LEGOLAND® Florida and Tampa Electric kicked off a groundbreaking partnership by making the 150-acre theme park run completely on renewable energy to celebrate the Earth Day, making it the first theme park to do so in the United States.
The celebration is part of existing and new conservation initiatives, including installations that will educate park guests about solar energy. As part of the partnership, LEGOLAND Florida will also permanently power a section of the park, Imagination Zone, on renewable energy.
“This is a historic day for LEGOLAND Florida,” said LEGOLAND Florida General Manager Adrian Jones. “With our new partnership with Tampa Electric, we will give guests a whole new way to learn about renewable energy while also doing something that no other theme park in the U.S. has done before.”
A celebratory moment was held just prior to park opening Tuesday, at approximately 9:45 a.m., with both Jones and Bruce Narzissenfeld, vice president of Marketing, Customer Service, Business Development and Fuel Operations for Tampa Electric, proclaiming the partnership and special green initiative. The focal point centered around LEGOLAND Florida running on renewable energy for an entire day, with environmental savings equal to removing three cars from the road for one year or planting six acres of trees.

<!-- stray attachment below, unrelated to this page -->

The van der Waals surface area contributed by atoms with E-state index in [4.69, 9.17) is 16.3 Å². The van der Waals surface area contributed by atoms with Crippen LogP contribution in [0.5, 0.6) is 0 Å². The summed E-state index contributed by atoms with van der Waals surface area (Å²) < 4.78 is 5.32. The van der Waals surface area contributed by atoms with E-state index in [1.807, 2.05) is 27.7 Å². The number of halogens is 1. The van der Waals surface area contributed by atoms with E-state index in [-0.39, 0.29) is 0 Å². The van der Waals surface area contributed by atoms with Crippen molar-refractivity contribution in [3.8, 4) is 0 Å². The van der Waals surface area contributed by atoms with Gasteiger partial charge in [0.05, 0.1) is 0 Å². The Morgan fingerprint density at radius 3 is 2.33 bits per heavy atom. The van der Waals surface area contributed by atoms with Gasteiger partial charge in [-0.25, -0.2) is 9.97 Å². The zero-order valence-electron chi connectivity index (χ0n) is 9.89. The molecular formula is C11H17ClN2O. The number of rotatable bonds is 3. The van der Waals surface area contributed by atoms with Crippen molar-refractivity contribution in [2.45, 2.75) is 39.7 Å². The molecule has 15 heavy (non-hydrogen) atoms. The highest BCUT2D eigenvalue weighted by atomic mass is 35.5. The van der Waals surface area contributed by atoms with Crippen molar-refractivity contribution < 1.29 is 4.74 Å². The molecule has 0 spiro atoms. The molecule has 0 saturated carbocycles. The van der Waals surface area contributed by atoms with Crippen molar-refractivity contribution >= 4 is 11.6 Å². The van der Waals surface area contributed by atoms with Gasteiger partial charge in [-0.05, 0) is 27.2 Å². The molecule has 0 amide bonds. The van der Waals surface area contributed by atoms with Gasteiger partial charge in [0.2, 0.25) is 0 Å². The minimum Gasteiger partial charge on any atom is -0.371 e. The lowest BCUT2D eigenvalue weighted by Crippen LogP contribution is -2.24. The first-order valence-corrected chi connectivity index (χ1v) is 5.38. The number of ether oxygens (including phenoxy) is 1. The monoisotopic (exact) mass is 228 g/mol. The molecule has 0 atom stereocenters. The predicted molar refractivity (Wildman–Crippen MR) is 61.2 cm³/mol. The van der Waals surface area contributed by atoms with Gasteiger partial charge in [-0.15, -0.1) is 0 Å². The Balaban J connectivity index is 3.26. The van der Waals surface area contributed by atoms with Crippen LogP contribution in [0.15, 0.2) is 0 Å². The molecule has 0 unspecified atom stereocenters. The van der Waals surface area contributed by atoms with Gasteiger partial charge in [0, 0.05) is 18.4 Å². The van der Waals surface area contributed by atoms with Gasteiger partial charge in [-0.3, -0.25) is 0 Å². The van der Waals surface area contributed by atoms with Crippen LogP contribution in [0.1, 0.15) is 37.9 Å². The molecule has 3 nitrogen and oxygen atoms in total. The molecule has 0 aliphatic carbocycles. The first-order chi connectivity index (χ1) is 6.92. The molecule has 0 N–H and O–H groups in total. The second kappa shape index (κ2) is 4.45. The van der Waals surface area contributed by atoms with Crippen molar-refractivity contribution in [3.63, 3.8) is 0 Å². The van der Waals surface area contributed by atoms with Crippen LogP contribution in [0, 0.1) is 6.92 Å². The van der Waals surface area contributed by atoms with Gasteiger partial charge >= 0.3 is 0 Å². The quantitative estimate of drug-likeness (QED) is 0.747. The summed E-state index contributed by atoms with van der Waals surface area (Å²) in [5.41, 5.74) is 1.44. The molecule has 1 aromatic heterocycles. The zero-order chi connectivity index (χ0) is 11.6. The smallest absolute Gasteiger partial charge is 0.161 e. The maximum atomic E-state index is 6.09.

The partnership also resulted in the installation of a 30-kilowatt solar panel array mounted atop the Imagination Zone attraction venue. Funded by Tampa Electric, the system supports Tampa Electric's Renewable Energy program that lets the company's customers purchase a portion of their electricity from renewable sources.
LEGOLAND Florida has made a consistent effort for conservation since the park opened in 2011, including the park recycling nearly 60 tons of bottles and cans in 2013, along with 176 tons of cardboard last year alone.
“This is a partnership built on doing the right thing for the environment,” said Narzissenfeld. “Together, we’ll teach the next generation about the benefits of investing in renewable fuels like the sun to produce electricity."